The flow restricting device 34 and bypass device 38 are depicted in FIGS. 2-5 as being separate elements of the screen 14. However, the configuration of FIG. 6 demonstrates that these elements may be combined into a single structure, and that a variety of alternate constructions may be used in the screen 14 in keeping with the principles of the invention.

Prior to and during a gravel packing operation, relatively unrestricted flow is permitted through an annular passage 58 of the bypass device 38 as depicted on the right-hand side of FIG. 6. The annular passage is formed between the material 46 and the tube 40. The fluid portion 36 flows through this passage 58.

More restricted flow is also permitted through a relatively small diameter passage (not visible in FIG. 6) formed in the tubes 40. The fluid portion 32 flows through the tubes 40.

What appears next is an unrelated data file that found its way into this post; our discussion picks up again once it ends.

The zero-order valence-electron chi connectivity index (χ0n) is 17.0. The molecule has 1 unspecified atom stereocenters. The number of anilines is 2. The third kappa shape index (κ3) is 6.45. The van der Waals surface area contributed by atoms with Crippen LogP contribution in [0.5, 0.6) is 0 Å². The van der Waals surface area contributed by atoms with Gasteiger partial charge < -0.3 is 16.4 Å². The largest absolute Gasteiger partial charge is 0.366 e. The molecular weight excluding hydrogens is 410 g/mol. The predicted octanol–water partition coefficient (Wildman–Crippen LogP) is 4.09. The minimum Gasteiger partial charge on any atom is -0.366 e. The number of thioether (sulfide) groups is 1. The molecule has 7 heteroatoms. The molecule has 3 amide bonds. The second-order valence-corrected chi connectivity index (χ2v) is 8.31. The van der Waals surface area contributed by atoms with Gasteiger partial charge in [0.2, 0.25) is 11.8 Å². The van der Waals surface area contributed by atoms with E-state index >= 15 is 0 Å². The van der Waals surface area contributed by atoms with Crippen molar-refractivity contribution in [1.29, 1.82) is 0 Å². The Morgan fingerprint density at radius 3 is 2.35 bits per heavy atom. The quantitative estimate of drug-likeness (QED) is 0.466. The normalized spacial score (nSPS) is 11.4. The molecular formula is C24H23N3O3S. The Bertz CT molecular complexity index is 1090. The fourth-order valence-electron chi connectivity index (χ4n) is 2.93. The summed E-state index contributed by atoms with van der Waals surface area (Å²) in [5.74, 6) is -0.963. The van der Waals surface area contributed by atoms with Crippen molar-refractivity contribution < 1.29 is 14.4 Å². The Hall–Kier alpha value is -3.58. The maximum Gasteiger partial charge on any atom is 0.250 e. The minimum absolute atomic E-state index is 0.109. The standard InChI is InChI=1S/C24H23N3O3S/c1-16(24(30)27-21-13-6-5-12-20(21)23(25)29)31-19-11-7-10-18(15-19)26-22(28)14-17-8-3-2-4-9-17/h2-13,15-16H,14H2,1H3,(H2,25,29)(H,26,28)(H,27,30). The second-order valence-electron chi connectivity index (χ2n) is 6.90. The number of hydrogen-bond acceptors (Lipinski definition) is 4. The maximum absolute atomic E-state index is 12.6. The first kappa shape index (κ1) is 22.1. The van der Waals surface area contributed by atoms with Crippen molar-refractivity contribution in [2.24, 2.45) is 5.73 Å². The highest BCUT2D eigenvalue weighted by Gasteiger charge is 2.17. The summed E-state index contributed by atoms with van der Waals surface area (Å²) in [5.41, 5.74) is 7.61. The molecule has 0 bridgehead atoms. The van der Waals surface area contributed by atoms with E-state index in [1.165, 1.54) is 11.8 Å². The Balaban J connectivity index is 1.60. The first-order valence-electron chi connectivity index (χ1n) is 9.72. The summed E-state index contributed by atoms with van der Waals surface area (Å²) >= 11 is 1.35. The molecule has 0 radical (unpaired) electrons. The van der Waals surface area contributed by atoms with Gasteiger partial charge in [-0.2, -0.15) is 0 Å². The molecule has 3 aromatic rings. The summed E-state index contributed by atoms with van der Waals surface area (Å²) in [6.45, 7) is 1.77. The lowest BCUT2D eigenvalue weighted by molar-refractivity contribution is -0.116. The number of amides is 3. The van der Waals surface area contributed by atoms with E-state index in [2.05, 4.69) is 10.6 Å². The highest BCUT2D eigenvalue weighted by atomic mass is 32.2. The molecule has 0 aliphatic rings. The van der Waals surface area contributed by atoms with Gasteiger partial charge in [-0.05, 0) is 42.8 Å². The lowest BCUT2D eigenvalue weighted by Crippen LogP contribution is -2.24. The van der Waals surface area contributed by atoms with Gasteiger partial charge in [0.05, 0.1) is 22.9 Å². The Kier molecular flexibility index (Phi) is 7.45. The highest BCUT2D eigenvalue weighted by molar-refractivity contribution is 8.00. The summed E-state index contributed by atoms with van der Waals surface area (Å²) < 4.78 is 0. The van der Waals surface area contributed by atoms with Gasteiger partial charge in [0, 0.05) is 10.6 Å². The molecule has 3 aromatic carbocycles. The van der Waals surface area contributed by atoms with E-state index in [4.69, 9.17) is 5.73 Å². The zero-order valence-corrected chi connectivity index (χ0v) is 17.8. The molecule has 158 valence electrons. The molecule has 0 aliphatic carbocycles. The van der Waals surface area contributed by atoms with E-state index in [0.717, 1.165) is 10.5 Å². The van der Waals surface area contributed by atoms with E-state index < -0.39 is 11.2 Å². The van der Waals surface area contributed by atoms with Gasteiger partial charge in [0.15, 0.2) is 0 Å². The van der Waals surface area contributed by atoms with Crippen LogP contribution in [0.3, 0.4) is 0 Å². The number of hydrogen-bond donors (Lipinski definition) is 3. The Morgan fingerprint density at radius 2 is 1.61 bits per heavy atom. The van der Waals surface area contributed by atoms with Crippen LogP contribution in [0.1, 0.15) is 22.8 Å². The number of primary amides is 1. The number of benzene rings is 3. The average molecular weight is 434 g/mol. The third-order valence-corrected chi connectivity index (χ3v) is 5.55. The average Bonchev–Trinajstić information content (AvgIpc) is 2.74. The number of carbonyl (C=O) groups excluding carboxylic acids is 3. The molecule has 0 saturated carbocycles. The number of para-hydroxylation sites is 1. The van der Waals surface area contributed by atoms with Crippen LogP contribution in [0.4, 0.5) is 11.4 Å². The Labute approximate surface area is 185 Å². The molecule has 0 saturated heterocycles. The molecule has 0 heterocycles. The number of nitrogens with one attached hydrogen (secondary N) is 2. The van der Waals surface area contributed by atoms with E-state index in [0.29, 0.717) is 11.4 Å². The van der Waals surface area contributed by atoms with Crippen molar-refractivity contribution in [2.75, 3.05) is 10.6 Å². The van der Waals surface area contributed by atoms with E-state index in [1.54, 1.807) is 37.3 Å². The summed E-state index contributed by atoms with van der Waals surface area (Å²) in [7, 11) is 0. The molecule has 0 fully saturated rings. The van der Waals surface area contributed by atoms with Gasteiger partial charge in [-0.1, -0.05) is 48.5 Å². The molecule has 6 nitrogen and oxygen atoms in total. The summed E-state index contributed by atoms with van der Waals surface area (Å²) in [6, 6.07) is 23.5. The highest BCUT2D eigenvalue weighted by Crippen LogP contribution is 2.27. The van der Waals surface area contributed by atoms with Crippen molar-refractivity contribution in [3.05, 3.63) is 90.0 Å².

When the material 46 swells, it blocks (or at least increasingly restricts) flow through the passage 58, so that a greater proportion of fluid is forced to flow through the tubes 40. In this manner, the restriction to fluid flow through the bypass device 38 may be increased during or after the gravel packing operation.

Referring additionally now to FIG. 7, another alternate configuration of the screen 14 is representatively illustrated. On a right-hand side of the screen 14 as viewed in FIG. 7, the bypass device 38 is open, and on a left-hand side of the screen the material 46 has swollen to thereby close the bypass device.